The historic transition in Afghanistan in 2014 imbues the region with special strategic significance for India in the months and years ahead. In this context, India has been consistently pushing an Afghan-led and Afghan-owned national reconciliation process in Afghanistan. India has also backed a regional stakeholding approach to stabilize Afghanistan. In this context, India has vigorously supported a greater role for the SCO-led initiative for Afghanistan. India currently enjoys the role of an observer at the SCO, but is keen to join it as a full-fledged member in view of its multifarious interlocking interests in the region, including peace and stability in Central Asia.
Given vast energy resources of the Central Asia region and their hunger for development and infrastructure, India, with its proven prowess in capacity building and training, is uniquely equipped to play an important role in the transformation of the region. But this benevolent intent has been constrained by the lack of direct land connectivity to the Central Asia region. The instability in Afghanistan and the reluctance of Pakistan to grant overland access to India have come in the way of fructifying the potential of India’s relationship with the region. In this context, India’s relations with Iran and the actualisation of key connectivity projects could play a critical role in turning around the situation. India is keen with construction of the Chabahar port, which will provide a new access point for India to Central Asia. The speedy completion of the Chabahar port could be just the game-changer India needs to transform its relations with the region. The fructification of Turkmenistan-Afghanistan-Pakistan-India Pipeline (TAPI), as and when it happens, would be another big step forward in bringing Indi closer to the region and opening doors of myriad win-win opportunities.
The Way Ahead
Having outlined the broad canvas of India’s evolving relationship with its extensive neighbourhood, let me sketch out some key markers for the future trajectory of this critical relationship in the months and years ahead. Also, in summing up, I would like to highlight some problematic issues and challenges which this distinguished galaxy of IR scholars and thinkers may like to consider for discussion over the next two days.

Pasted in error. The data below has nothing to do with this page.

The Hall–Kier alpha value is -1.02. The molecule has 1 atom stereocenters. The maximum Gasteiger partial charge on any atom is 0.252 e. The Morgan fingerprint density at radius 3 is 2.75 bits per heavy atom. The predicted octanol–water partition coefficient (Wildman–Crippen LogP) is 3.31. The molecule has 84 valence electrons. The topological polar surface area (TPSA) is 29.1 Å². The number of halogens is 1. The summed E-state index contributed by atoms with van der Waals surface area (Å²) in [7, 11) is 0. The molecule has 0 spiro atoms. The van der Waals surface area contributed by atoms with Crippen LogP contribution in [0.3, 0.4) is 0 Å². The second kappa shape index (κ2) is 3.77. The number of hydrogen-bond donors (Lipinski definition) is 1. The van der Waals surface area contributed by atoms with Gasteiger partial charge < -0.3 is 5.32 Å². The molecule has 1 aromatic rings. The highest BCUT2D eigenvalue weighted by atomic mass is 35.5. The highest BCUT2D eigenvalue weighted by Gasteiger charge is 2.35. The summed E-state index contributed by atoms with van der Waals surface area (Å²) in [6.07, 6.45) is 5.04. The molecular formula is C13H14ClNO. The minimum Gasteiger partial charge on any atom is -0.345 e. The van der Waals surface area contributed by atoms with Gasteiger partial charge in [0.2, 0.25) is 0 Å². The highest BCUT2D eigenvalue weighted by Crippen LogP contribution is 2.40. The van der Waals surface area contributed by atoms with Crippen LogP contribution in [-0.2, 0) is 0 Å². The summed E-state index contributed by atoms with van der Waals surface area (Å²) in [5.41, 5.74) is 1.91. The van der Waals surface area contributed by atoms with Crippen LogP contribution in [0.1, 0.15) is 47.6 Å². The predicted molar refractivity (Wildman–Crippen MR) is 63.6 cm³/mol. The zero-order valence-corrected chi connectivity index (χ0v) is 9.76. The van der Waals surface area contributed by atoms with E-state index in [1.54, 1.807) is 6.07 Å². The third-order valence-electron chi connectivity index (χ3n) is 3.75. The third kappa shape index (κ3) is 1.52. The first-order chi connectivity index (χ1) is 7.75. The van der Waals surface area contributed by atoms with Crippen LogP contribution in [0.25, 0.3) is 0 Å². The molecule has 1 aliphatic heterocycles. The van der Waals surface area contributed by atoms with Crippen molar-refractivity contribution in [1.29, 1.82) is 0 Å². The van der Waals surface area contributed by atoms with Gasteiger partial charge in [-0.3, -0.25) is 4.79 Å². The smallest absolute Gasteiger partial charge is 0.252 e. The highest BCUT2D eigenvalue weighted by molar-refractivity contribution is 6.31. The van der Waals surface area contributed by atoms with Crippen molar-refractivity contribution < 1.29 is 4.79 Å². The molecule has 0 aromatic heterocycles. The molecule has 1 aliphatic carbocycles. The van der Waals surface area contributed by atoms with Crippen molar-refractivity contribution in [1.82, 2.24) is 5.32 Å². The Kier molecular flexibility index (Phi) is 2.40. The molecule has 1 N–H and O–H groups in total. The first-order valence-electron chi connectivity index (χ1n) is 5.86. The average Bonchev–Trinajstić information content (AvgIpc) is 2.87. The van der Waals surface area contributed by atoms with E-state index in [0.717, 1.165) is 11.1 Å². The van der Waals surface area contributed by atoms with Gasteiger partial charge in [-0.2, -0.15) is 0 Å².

First and foremost, it needs underlining that despite myriad challenges and the ongoing flux in the ambient region, given multifarious and interlocking interests, India’s relationship with its extended neighbourhood is going to only deepen and diversify in days to come.
Secondly, the geo-economic facet of the relationship and win-win outcomes in the economic arena will become more visible in the years to come.
Thirdly, while economics will be a key driver, India’s relationship with its extended neighbourhood will acquire greater strategic depth, which will manifest itself in increasing defence and security cooperation. This is logical and inevitable as the expansion of economic interests will entail a concomitant increase in consultation and collaboration to deal with a host of cross-cutting challenges ranging from terrorism and piracy to cyber-crime and nuclear proliferation.
Fourth, in engaging with its extended neighbourhood, India will have to factor in the role of other Asian players like China and Japan on the one hand, and the role of non-resident powers like the US and the ramifications of the US’ rebalancing policy. The multiplicity of external powers in the region could open up new avenues of cooperation, if not handled with tact and foresight.
Fifth, how we handle our relationship with our extended neighbourhood as well as immediate neighbours will have a vital bearing on the continued emergence of India as a power and a global player. We seek to be a catalyst and an enabler to realise the collective destiny of an emerging Asia and an emerging Asian century.
I am not a crystal ball-gazer or a futuristic scenario-painter. Being a practitioner and diplomat, I have outlined a broad conceptual framework to elucidate how we in the ministry of external affairs see opportunities and challenges in our extended neighbourhood, a vast swathe of region that looks set to see an accretion of economic power and geo-strategic clout in the years ahead. I have no doubt that you will have wide-ranging discussions, bristling with insights and originality; and come out with doable recommendations/suggestions that will not only enlarge the compass of our understanding of this crucial region, but will also help us to deepen and refine our engagement with India’s extended neighbourhood.
(This is the edited version of the keynote address by Mr Anil Wadhwa, Secretary (East) in India’s Ministry of External Affairs, at 6th IISS-MEA Dialogue on India’s extended neighbourhood: Prospects and Challenges’ at IDSA, New Delhi March 4)